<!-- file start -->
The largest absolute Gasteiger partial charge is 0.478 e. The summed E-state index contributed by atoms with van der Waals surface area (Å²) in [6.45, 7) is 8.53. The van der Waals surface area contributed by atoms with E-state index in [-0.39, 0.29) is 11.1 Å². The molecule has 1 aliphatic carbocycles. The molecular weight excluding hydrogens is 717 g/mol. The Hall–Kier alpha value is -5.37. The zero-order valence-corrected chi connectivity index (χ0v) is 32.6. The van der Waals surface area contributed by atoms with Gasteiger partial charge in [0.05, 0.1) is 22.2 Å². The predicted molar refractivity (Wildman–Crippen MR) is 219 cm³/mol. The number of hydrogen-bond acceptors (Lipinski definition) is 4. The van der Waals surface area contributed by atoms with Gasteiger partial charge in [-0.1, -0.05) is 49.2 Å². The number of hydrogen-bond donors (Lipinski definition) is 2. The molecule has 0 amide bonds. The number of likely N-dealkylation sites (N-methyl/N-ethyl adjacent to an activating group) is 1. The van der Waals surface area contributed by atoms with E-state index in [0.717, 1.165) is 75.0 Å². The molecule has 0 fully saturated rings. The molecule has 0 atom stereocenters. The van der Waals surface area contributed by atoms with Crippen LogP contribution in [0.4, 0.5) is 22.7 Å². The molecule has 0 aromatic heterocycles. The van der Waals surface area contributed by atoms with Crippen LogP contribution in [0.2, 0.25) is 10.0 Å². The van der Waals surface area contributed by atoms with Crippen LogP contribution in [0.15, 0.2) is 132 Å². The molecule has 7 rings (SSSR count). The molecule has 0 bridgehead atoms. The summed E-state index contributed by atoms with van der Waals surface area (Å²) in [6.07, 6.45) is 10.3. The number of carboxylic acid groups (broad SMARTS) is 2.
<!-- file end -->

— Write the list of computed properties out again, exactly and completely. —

The largest absolute Gasteiger partial charge is 0.478 e. The summed E-state index contributed by atoms with van der Waals surface area (Å²) in [6.45, 7) is 8.53. The van der Waals surface area contributed by atoms with E-state index in [-0.39, 0.29) is 11.1 Å². The molecule has 1 aliphatic carbocycles. The molecular weight excluding hydrogens is 717 g/mol. The Hall–Kier alpha value is -5.37. The zero-order valence-corrected chi connectivity index (χ0v) is 32.6. The van der Waals surface area contributed by atoms with Gasteiger partial charge in [0.05, 0.1) is 22.2 Å². The predicted molar refractivity (Wildman–Crippen MR) is 219 cm³/mol. The number of hydrogen-bond acceptors (Lipinski definition) is 4. The van der Waals surface area contributed by atoms with Gasteiger partial charge in [-0.1, -0.05) is 49.2 Å². The number of hydrogen-bond donors (Lipinski definition) is 2. The molecule has 0 amide bonds. The number of likely N-dealkylation sites (N-methyl/N-ethyl adjacent to an activating group) is 1. The van der Waals surface area contributed by atoms with E-state index in [0.717, 1.165) is 75.0 Å². The molecule has 0 fully saturated rings. The molecule has 0 atom stereocenters. The van der Waals surface area contributed by atoms with Crippen LogP contribution in [0.4, 0.5) is 22.7 Å². The molecule has 0 aromatic heterocycles. The van der Waals surface area contributed by atoms with Crippen LogP contribution in [0.2, 0.25) is 10.0 Å². The van der Waals surface area contributed by atoms with Crippen LogP contribution in [0.15, 0.2) is 132 Å². The molecule has 7 rings (SSSR count). The molecule has 0 bridgehead atoms. The summed E-state index contributed by atoms with van der Waals surface area (Å²) in [6.07, 6.45) is 10.3. The number of carboxylic acid groups (broad SMARTS) is 2.